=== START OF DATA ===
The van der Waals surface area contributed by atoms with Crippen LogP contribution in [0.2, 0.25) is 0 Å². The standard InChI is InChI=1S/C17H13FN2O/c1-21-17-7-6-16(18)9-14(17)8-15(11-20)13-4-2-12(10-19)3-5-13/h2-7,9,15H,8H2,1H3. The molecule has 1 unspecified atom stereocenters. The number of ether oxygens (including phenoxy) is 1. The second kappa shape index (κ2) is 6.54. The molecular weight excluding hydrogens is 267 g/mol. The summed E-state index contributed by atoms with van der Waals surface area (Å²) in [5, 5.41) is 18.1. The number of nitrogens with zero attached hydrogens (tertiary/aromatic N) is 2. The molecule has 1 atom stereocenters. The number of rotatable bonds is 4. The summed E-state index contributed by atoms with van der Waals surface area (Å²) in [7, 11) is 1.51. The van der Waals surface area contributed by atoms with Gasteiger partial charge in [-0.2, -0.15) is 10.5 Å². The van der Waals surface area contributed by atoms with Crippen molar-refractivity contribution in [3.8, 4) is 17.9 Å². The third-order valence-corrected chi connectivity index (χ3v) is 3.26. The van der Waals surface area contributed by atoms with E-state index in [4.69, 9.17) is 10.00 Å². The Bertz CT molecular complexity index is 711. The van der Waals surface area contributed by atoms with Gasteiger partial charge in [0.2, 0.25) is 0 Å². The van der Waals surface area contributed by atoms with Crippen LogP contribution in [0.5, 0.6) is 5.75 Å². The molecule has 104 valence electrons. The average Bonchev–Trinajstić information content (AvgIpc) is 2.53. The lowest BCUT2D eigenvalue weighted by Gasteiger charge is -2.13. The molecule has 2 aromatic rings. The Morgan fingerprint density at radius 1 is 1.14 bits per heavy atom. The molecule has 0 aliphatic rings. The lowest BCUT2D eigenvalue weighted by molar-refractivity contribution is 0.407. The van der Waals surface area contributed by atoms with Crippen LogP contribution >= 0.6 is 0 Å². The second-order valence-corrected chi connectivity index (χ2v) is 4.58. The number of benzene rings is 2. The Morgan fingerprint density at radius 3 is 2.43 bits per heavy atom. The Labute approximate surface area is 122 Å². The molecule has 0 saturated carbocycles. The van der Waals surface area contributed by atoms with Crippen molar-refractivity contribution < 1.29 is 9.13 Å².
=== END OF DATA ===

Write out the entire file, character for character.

The van der Waals surface area contributed by atoms with Crippen LogP contribution in [0.2, 0.25) is 0 Å². The standard InChI is InChI=1S/C17H13FN2O/c1-21-17-7-6-16(18)9-14(17)8-15(11-20)13-4-2-12(10-19)3-5-13/h2-7,9,15H,8H2,1H3. The molecule has 1 unspecified atom stereocenters. The number of ether oxygens (including phenoxy) is 1. The second kappa shape index (κ2) is 6.54. The molecular weight excluding hydrogens is 267 g/mol. The summed E-state index contributed by atoms with van der Waals surface area (Å²) in [5, 5.41) is 18.1. The number of nitrogens with zero attached hydrogens (tertiary/aromatic N) is 2. The molecule has 1 atom stereocenters. The number of rotatable bonds is 4. The summed E-state index contributed by atoms with van der Waals surface area (Å²) in [7, 11) is 1.51. The van der Waals surface area contributed by atoms with Gasteiger partial charge in [-0.2, -0.15) is 10.5 Å². The van der Waals surface area contributed by atoms with Crippen molar-refractivity contribution in [3.8, 4) is 17.9 Å². The third-order valence-corrected chi connectivity index (χ3v) is 3.26. The van der Waals surface area contributed by atoms with E-state index in [4.69, 9.17) is 10.00 Å². The Bertz CT molecular complexity index is 711. The van der Waals surface area contributed by atoms with Gasteiger partial charge in [0.2, 0.25) is 0 Å². The van der Waals surface area contributed by atoms with Crippen LogP contribution in [0.5, 0.6) is 5.75 Å². The molecule has 104 valence electrons. The average Bonchev–Trinajstić information content (AvgIpc) is 2.53. The lowest BCUT2D eigenvalue weighted by Gasteiger charge is -2.13. The molecule has 2 aromatic rings. The Morgan fingerprint density at radius 1 is 1.14 bits per heavy atom. The molecule has 0 aliphatic rings. The lowest BCUT2D eigenvalue weighted by molar-refractivity contribution is 0.407. The van der Waals surface area contributed by atoms with Crippen LogP contribution >= 0.6 is 0 Å². The second-order valence-corrected chi connectivity index (χ2v) is 4.58. The number of benzene rings is 2. The Morgan fingerprint density at radius 3 is 2.43 bits per heavy atom. The Labute approximate surface area is 122 Å². The molecule has 0 saturated carbocycles. The van der Waals surface area contributed by atoms with Crippen molar-refractivity contribution < 1.29 is 9.13 Å².